The images on the right in figures 1 and 2 show a tissue sample taken after a single 2-minute treatment with our modified RAP device demonstrating selective mechanical disruption of the septa. Importantly, there was little evidence of unintended damage to surrounding tissues such as blood vessels or muscle (not shown). And, in our recent proof of concept clinical trial, 97% of the treatments were rated as having zero pain.
Until now, the only way to have this kind of mechanical disruption of fibrous septa has been through painful invasive procedures. We believe Soliton's acoustic subcision could change all that. The longer-term effect seen in our proof of concept trial is an improvement in the overall appearance of the skin we believe is driven through the stimulation of collagen production.
Collagen is a key component in the extracellular matrix ("ECM") that help keeps skin strong and smooth. We believe our higher-powered prototype RAP device promotes collagen production through the body's repair of the mechanically disrupted septa. Preclinical testing indicates that new collagen is being produced which results in the formation of new and thicker septa throughout the subcutaneous fat layer. The Company believes the impact of this response in humans could further provide improvements in the appearance of cellulite.
As shown in the histology images below (figure 3), the septa throughout the subcutaneous fat layer demonstrate increased thickening over time as a result of the new acoustic treatments. The histology image on the left was prior to any treatment. The image in the middle was after a single acoustic treatment with the prototype device and the histology image on the far right was after multiple treatments with the device. Soliton believes the development of new and thicker septa could lead to increased integrity and uniformity of the skin.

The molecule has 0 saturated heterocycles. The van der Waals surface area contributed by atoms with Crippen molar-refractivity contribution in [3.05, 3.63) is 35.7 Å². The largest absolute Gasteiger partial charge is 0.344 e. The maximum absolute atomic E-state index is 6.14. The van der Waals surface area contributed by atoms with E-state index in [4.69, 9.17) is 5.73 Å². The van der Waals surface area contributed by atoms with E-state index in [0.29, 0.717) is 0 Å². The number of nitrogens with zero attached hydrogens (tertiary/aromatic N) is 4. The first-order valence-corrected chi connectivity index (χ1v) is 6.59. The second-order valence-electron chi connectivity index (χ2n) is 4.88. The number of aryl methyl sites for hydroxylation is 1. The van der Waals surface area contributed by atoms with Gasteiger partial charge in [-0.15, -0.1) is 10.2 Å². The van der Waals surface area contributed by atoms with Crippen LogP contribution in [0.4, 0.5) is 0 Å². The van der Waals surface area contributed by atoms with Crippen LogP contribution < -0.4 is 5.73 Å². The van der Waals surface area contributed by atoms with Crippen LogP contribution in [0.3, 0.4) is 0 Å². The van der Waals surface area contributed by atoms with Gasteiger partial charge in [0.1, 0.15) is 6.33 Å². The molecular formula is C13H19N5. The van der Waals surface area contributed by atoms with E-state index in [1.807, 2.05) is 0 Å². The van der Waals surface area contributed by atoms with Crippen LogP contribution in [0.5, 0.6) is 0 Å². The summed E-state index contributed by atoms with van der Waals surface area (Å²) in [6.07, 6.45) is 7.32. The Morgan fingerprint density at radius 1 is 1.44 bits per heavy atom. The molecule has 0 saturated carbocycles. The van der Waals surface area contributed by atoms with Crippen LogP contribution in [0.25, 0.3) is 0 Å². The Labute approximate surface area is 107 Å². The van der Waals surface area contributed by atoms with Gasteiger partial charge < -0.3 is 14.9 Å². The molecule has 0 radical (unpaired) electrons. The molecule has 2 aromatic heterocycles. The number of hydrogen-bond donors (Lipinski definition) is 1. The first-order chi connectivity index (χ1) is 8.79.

"We believe the ability to promote production of new collagen is a major finding and critical to the ability of this new technology to potentially improve the appearance of cellulite," commented Dr. Chris Capelli, Soliton's President, CEO and co-founder.
Dr. Capelli concluded: "An important message here is to understand the potential value of the combined effects – the nearly immediate effect of acoustic subcision to mechanically disrupt sclerotic septa leading to the improvement in the appearance of cellulite dimples and ridges and the longer-term effect of increased collagen production which has the potential to improve the overall smoothness of the skin. More clinical testing is planned to validate these early results."
The Company's device for use in tattoo removal was cleared on May 24, 2019, however technology for the treatment of cellulite is investigational and not available for sale in the United States. Soliton will file an additional 510(k) application for the use of RAP technology to improve the appearance of cellulite.